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BerthainMe

Source: Review copy from Poetic Book Tours
Rating: ★★★★★

Publisher’s summary: This spring marks the bicentennial of Charlotte Brontë’s birth. In her ambitious and timely debut, The Jane and Bertha in Me, Rita Maria Martinez celebrates Brontë’s classic novel Jane Eyre. Through wildly inventive, beautifully crafted persona poems, Martinez re-imagines Jane Eyre’s cast of characters in contemporary contexts, from Jane as an Avon saleslady to Bertha as a Stepford wife. These lively, fun, poignant poems prove that Jane Eyre’s fictional universe is just as relevant today as it was so many years ago. The Jane and Bertha in Me is a must-read for any lover of Brontë’s work.

My thoughts: The Jane and Bertha in Me is the best poetry collection I’ve read in a long time. Part of the reason I enjoyed it so much is that I loved Jane Eyre when I read it first in high school and then in college. But the main reason is that Martinez’s voice is fresh, unique, and exciting. She brings Jane Eyre and its characters into the present day and shows how classic novels remain relevant to readers hundreds of years later.

Martinez’s poems are full of vivid imagery (“The Bertha in me sleeps until three in the afternoon and sits on the back porch with a cup of Earl Grey that quells the desire to chop up her crotchety landlord,” from “The Jane and Bertha in Me”), sensual (“Charlotte’s manuscript sepulchered like an incorruptible saint, splayed on its back like a woman whose architecture I want to touch,” from “At the British Library”), insightful (“Pain caused by first love never truly subsides,” from “Jane’s Denial”), and even humorous (“She’ll be sorry for canoodling with the missionary, thinks Rochester, who’s exceeded his cursing quota and looks like Wolverine,” from “Jane Eyre: Classic Cover Girl”). Martinez even writes about Brontë herself, from her different personas to the migraines she suffered through in order to create her “pristine prose” (from “The Literature of Prescription”).

These poems make one consider the numerous personas inside each of us and how, in the hands of a skilled author, fictional characters are just as complex as real people. I appreciated the Notes section at the end of the book that explained Martinez’s inspiration for some of the poems. As in any poetry collection, there were poems I liked better than others, but I can definitely see myself revisiting The Jane and Bertha in Me in the future.

While it’s not necessary to have read Jane Eyre to enjoy The Jane and Bertha in Me, it certainly would help. Even if you’ve only seen one of the movie adaptations, that’s enough for you to know the main characters who appear in these poems.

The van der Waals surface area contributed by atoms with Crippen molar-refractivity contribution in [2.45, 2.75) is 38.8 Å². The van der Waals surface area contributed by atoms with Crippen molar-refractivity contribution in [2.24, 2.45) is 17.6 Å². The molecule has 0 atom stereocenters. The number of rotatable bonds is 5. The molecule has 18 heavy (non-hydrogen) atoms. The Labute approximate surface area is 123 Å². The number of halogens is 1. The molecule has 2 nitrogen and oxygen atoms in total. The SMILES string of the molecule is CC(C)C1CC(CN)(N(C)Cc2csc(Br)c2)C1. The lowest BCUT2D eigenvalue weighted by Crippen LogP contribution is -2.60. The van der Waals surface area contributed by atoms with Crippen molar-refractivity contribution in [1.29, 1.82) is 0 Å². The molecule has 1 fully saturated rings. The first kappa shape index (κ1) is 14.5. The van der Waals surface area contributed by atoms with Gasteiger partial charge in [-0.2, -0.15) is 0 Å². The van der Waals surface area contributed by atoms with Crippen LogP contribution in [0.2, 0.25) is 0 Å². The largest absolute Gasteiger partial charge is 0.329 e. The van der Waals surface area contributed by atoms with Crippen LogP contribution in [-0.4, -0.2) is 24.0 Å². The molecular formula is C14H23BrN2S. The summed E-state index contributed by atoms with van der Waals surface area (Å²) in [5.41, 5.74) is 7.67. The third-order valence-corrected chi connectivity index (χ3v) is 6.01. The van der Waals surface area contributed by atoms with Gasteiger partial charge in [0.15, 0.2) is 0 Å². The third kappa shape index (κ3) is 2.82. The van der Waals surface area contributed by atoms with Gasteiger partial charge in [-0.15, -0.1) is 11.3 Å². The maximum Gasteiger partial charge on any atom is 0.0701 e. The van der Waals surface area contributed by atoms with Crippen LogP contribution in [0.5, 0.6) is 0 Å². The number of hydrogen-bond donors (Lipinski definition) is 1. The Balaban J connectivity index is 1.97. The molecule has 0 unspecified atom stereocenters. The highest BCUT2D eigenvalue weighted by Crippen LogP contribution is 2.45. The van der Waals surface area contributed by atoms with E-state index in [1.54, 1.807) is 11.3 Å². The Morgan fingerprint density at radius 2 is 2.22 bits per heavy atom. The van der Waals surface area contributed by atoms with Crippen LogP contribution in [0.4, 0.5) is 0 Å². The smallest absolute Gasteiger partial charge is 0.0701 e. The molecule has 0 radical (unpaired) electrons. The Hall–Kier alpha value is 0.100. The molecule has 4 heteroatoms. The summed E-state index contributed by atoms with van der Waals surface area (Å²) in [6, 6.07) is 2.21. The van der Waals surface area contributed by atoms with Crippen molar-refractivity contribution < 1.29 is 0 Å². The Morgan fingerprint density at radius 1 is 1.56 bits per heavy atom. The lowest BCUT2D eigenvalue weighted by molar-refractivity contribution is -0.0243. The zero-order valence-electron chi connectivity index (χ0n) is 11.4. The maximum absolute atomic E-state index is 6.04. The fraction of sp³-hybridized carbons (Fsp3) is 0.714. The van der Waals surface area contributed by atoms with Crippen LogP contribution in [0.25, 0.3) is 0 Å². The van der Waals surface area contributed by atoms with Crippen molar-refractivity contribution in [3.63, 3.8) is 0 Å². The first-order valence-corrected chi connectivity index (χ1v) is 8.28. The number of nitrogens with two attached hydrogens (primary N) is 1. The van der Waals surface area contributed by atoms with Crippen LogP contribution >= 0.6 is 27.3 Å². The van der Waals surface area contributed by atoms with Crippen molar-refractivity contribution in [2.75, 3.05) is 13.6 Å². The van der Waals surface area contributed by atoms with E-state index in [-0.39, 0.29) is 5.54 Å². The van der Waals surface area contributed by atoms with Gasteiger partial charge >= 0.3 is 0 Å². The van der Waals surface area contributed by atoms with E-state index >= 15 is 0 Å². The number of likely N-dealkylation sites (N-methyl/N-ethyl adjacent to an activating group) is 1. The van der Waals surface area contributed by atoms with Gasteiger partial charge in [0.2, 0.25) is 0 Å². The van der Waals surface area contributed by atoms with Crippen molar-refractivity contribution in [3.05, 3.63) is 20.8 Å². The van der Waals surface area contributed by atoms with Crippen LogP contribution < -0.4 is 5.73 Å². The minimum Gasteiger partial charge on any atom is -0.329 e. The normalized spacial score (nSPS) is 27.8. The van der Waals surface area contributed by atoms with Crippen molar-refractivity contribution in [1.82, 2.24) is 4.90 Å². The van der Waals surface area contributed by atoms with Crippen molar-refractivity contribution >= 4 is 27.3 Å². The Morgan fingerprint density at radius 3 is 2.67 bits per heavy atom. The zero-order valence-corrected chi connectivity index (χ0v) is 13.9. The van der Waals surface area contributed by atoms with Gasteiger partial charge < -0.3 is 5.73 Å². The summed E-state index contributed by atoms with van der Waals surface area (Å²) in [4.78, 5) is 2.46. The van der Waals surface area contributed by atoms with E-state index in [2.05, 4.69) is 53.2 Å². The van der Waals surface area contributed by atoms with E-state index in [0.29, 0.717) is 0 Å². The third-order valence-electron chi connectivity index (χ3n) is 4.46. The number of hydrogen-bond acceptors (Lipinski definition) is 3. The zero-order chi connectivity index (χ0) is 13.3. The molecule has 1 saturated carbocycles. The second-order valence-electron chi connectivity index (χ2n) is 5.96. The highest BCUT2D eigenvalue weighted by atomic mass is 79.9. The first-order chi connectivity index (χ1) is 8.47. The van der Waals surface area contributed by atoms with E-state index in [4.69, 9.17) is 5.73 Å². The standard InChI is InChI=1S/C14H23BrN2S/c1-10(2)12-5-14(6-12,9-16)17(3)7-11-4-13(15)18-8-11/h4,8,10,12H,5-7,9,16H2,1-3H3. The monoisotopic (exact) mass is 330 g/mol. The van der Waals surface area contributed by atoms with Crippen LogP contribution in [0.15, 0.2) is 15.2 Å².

What others are saying about The Jane and Bertha in Me:

The Jane and Bertha in Me is a Rubik’s Cube(TM) of Janes. Each poem is a smartly annotated, hauntingly revisionist homage to Jane Eyre. Martinez’s astounding poems are literary, conversational, personal, fun, as she confidently transports her Janes from the Moors to Macy’s, from Thornfield Hall to the world of tattoos. —Denise Duhamel, author of Blowout

Rita Maria Martinez’s The Jane and Bertha in Me gives an unusual twist to the well-known characters from Jane Eyre, envisioning Jane at the guidance counselor, Bertha getting a makeover. These persona poems give us greater insight into the minds of madwoman and governess alike and even minor characters like Blanche and Alice, with beautiful, lush language and empathetic vision. Even casual fans of Brontë’s great book will enjoy this lively re-imagining. —Jeannine Hall Gailey, author of The Robot Scientist’s Daughter

About the poet:

IMG_0377 - CopyRita Maria Martinez is a Cuban-American poet from Miami, Florida. Her writing has been published in journals including the Notre Dame Review, Ploughshares, MiPOesias, and 2River View. She authored the chapbook Jane-in-the-Box, published by March Street Press in 2008. Her poetry also appears in the textbook Three Genres: The Writing of Fiction/Literary Nonfiction, Poetry and Drama, published by Prentice Hall; and in the anthology Burnt Sugar, Caña Quemada: Contemporary Cuban Poetry in English and Spanish, published by Simon & Schuster. Martinez has been a featured author at the Miami Book Fair International; at the Society of the Four Arts in Palm Beach, Florida; and at the Palabra Pura reading series sponsored by the Guild Literary Complex in Chicago. She earned her Master of Fine Arts degree in Creative Writing from Florida International University.

To follow The Jane and Bertha in Me blog tour, visit Poetic Book Tours.

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Disclosure: I received The Jane and Bertha in Me from Poetic Book Tours for review.

© 2016 Anna Horner of Diary of an Eccentric. All Rights Reserved. Please do not reproduce or republish content without permission.

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